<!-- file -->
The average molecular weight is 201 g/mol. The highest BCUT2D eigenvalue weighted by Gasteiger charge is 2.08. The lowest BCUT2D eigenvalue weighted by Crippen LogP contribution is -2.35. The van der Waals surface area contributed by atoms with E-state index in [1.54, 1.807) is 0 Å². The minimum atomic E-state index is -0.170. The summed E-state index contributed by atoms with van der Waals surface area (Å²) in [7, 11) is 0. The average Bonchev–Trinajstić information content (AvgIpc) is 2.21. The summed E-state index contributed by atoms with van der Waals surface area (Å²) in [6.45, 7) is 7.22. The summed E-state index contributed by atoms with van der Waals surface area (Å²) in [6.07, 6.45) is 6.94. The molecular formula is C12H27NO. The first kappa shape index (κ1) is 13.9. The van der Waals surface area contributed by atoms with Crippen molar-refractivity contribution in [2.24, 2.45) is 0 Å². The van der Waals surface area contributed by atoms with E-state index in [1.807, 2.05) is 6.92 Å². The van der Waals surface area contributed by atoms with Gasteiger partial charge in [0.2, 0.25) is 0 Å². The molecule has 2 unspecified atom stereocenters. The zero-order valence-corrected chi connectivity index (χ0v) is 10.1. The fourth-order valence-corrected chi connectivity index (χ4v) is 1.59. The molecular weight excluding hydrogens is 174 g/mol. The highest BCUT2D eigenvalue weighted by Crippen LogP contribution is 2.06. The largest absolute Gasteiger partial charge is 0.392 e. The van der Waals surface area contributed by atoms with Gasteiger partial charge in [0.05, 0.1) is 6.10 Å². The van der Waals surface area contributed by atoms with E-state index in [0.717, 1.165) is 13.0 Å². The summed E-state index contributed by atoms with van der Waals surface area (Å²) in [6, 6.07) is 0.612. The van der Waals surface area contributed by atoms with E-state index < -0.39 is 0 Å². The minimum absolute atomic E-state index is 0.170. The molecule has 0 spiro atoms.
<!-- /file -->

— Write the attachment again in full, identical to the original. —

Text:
The average molecular weight is 201 g/mol. The highest BCUT2D eigenvalue weighted by Gasteiger charge is 2.08. The lowest BCUT2D eigenvalue weighted by Crippen LogP contribution is -2.35. The van der Waals surface area contributed by atoms with E-state index in [1.54, 1.807) is 0 Å². The minimum atomic E-state index is -0.170. The summed E-state index contributed by atoms with van der Waals surface area (Å²) in [7, 11) is 0. The average Bonchev–Trinajstić information content (AvgIpc) is 2.21. The summed E-state index contributed by atoms with van der Waals surface area (Å²) in [6.45, 7) is 7.22. The summed E-state index contributed by atoms with van der Waals surface area (Å²) in [6.07, 6.45) is 6.94. The molecular formula is C12H27NO. The first kappa shape index (κ1) is 13.9. The van der Waals surface area contributed by atoms with Crippen molar-refractivity contribution in [2.24, 2.45) is 0 Å². The van der Waals surface area contributed by atoms with E-state index in [1.807, 2.05) is 6.92 Å². The van der Waals surface area contributed by atoms with Gasteiger partial charge in [0.2, 0.25) is 0 Å². The molecule has 2 unspecified atom stereocenters. The zero-order valence-corrected chi connectivity index (χ0v) is 10.1. The fourth-order valence-corrected chi connectivity index (χ4v) is 1.59. The molecular weight excluding hydrogens is 174 g/mol. The highest BCUT2D eigenvalue weighted by Crippen LogP contribution is 2.06. The largest absolute Gasteiger partial charge is 0.392 e. The van der Waals surface area contributed by atoms with Gasteiger partial charge in [0.05, 0.1) is 6.10 Å². The van der Waals surface area contributed by atoms with E-state index in [0.717, 1.165) is 13.0 Å². The summed E-state index contributed by atoms with van der Waals surface area (Å²) in [6, 6.07) is 0.612. The van der Waals surface area contributed by atoms with E-state index < -0.39 is 0 Å². The minimum absolute atomic E-state index is 0.170. The molecule has 0 spiro atoms.